Way back when, as a student interested in the analysis of modern mentalities of government, I picked up the following, simple set of methodological procedures for going about the analysis of discourse, considered as the empirically observable point of access to mental phenomena that can’t be studied directly. Read more
Imagine, if you will, a Martian sociologist who, having spent some months on Earth discreetly observing politics and society in contemporary North America, reported on his findings at an academic conference back home. The proceedings might go as follows: Read more
Post-Liberal thought at the present state of its art is a heterogeneous mess, a jumble of scattered critiques, arguments, analyses, and insights that seem to lack inner coherence; a crowd of particulars that await being gathered in a formal synthesis under a set of explicit and general abstract principles and thus given rigorous systematic unity comparable to that of a body of law (juridical or scientific; law is law). In some ways this is perfectly fitting for a movement that, after all, is congenitally suspicious of legalism and extols the virtue of traditional ways of living governed by a multiplicity of local manners, customs, and usages whose origins nobody can remember (cf. Max Weber’s “eternal yesterday”), time-honoured conventions and treaties, and unspoken gentlemen’s agreements which constitute the etiquette that keeps the peace between potentially belligerent men and institutes a usual way of doing things that strikes everybody as reasonable and fair. Read more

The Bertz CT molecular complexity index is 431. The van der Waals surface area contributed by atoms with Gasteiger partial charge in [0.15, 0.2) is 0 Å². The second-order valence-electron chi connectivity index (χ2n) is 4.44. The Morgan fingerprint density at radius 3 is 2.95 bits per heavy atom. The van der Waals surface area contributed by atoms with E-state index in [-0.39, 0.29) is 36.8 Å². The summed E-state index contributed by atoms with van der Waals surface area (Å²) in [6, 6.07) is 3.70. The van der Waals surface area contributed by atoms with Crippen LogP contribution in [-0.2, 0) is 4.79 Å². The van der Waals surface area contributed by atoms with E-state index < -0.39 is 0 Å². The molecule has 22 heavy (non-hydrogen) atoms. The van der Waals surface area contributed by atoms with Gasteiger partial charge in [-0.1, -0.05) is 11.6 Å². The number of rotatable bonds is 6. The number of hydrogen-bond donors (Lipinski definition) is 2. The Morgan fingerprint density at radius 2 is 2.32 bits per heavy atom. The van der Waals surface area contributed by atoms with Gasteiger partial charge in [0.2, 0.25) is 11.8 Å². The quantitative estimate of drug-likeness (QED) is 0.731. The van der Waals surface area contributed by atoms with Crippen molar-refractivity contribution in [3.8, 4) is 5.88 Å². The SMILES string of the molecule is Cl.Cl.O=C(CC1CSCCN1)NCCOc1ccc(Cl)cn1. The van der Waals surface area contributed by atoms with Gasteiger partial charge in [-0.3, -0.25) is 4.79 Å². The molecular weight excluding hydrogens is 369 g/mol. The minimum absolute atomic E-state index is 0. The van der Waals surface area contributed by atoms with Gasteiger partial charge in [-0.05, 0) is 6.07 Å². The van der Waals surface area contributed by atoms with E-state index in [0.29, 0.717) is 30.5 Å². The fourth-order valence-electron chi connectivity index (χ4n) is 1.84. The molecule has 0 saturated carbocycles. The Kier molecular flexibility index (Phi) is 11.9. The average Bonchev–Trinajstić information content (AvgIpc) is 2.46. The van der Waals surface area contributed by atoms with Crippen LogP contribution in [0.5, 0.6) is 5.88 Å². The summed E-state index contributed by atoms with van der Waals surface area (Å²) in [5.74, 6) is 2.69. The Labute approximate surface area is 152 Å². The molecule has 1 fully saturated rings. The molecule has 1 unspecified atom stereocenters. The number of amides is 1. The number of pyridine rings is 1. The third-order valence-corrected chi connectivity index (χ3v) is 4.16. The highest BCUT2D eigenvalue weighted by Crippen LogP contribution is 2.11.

The following are excerpted from the overview of the thought of Auguste Comte (who coined the term, “sociology”) in Irving Zeitlin, Ideology and the Development of Sociological Theory, 77-85: Read more
The strange cult of personality that emerged around Ronald Reagan is a phenomenon of passing interest. For the Left, he was literally not just Hitler, but Satan (seriously); for the so-called Conservatives, he was some kind of American emanation of the Divine. The difference is one of perspective; as Emile Durkheim observed, Satan is a type of God. Read more